5 Reasons to Treat Couples Therapy Like Sunscreen and Go Before There’s a Burn
In this vein, clinical psychologist Carla Marie Manly, PhD and author of Joy from Fear, says seeing a pro while things are great is just as important as going to see a doctor for a regular checkup. “Much like [how] we go to the doctor’s office for a preventative exam or to the mechanic for an oil change to protect the engine, psychotherapy can be used to keep a relationship free of toxic problems,” she says.
“Psychotherapy can go a long way toward preventing problems by creating a safe, reassuring forum for addressing challenging life issues." —clinical psychologist Carla Marie Manly, PhD
It also allows duos to be proactive about navigating the not-so-romantic parts of being in a relationship, like managing money and healing from childhood traumas. “Psychotherapy can go a long way toward preventing problems by creating a safe, reassuring forum for addressing challenging life issues. I’ve worked with many couples who waited far too long to address their issues; by the time they come to me, a great deal of toxicity is at work," says Dr. Manly. "The couples who come to me preemptively tend to thrive in the most wonderful, loving ways.”
Not convinced? Check out the following expert-sanctioned reasons to seek couples therapy while everything is still totally peachy.
1. Navigate future issues so. much. more. easily.
Things going well for your relationship at any given moment doesn’t ensure nothing will turn sour in the future. That's one reason therapy is great for happy couples: It can ease the escalation of problems down the line. “Psychotherapy can help couples discover and embrace the necessary tools for building and maintaining positive, healthy romantic partnerships,” says Dr. Manly.
2. Get that sexual satisfaction and emotional intimacy
“Sexual satisfaction is of paramount importance in the long-term maintenance of a romantic relationship. Sadly, many people don’t feel comfortable bringing up the topic of sex, especially with their sex partners," says NYC-based relationship therapist Laurel Steinberg, PhD. A therapist can be the neutral and supportive third party you and your partner need in order to put things out in the open.
And as great as a Netflix and chill session might well be, bingeing on the behavior too hard can compromise the quality of emotional intimacy, which is also a critical aspect of a healthy relationship. “As a relationship deepens, it’s particularly important to continue to move into greater intimacy—which involves the safe, respectful sharing of one’s deepest fears, longings, and challenges,” says Dr. Manly. “This often arises with one or both partners expressing sentiments such as these: ‘I feel as if you don’t really care about me or understand me.’ ‘I feel as if our relationship is—or has become—superficial.’ ‘I want to be able to trust you with all of who I am—and to know that you accept and understand me.’”
3. Communicate like nobody's business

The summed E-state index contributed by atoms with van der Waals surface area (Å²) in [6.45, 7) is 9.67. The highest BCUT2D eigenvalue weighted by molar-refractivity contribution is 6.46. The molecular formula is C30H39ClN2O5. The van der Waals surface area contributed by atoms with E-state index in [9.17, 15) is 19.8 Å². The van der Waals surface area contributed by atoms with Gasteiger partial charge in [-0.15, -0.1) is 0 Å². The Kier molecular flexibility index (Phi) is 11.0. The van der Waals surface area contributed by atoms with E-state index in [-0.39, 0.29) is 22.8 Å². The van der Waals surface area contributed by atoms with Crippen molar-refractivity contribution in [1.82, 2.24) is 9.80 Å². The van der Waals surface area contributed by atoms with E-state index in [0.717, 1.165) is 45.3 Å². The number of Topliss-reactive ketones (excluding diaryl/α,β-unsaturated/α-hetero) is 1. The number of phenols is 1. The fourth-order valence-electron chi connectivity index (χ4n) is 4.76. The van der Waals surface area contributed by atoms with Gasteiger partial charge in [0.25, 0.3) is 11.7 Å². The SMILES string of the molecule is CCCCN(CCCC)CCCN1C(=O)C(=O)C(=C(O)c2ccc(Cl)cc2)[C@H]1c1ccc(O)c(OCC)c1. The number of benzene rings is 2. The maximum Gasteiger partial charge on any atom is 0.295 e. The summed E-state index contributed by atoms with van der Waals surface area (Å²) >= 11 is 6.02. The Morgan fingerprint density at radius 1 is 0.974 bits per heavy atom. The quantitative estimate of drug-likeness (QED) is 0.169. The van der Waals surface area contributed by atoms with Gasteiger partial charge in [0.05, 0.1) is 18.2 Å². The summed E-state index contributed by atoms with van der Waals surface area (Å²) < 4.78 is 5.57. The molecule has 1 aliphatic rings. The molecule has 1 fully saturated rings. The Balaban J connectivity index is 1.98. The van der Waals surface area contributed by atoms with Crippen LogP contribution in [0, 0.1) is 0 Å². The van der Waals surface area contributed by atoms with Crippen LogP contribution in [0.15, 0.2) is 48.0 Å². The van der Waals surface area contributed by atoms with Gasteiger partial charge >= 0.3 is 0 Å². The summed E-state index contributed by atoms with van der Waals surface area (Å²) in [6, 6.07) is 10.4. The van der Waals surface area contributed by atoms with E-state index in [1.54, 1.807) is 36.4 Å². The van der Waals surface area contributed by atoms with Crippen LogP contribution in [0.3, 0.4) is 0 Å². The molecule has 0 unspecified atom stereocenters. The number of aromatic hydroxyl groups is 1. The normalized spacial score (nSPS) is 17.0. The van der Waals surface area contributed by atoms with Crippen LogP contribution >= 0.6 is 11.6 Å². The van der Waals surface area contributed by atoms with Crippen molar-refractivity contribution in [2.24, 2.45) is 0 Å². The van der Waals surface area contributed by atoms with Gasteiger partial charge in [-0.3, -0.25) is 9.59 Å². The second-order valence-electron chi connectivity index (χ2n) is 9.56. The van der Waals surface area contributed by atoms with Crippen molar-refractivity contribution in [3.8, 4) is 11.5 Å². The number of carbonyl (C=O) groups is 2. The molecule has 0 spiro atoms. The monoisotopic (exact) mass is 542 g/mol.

Communication is the foundation for any relationship—including a romantic one. And even when things look good from the outside, there may be some underlying issues that need a little maintenance under the hood. “Although a relationship might appear fine and healthy on many levels, couples often have insufficient or unhealthy communication skills that lead to unresolved disagreements, passive-aggressive behaviors, and other forms of toxic behaviors that might not seem to be disruptive,” says Dr. Manly. “A therapist will attend to body language, communication style, and other cues. Thus, even when a couple is having [a] mild disagreement, a trained therapist will be able to detect the communication patterns that are not ideal and offer insights for healthy shifts.”
4. Weather changes like a total pro
Change is an inevitable aspect of life, but when you can anticipate a shift is coming that will augment the dynamic of the relationship or the lives of the people in the relationship, therapy can help couples maintain the upper hand against any stressors headed their way. “By sharing their specific concerns in advance, they can develop contingency plans for how to handle what’s to come,” says Dr. Steinberg.
5. Highlight problematic behaviors—then extinguish them
Many might not even realize that they are bringing toxic behaviors, like deep-seated vices or baggage from prior relationships, to the table. And when you're not aware of a particular action being problematic, it's oh-so easy to regard as normal. “Although partners might not be aware of such issues—and may even think their relationship is ‘perfect’—they often surface during times of stress and challenge,” says Dr. Manly. “Psychotherapy can give attention to these [problems] by focusing on resolving issues that might later affect other [problems], such as parenting, intimacy, etc.”
Need some help finding an inclusive therapist? This guide can help. Plus here's what you can expect from a first session in therapy.
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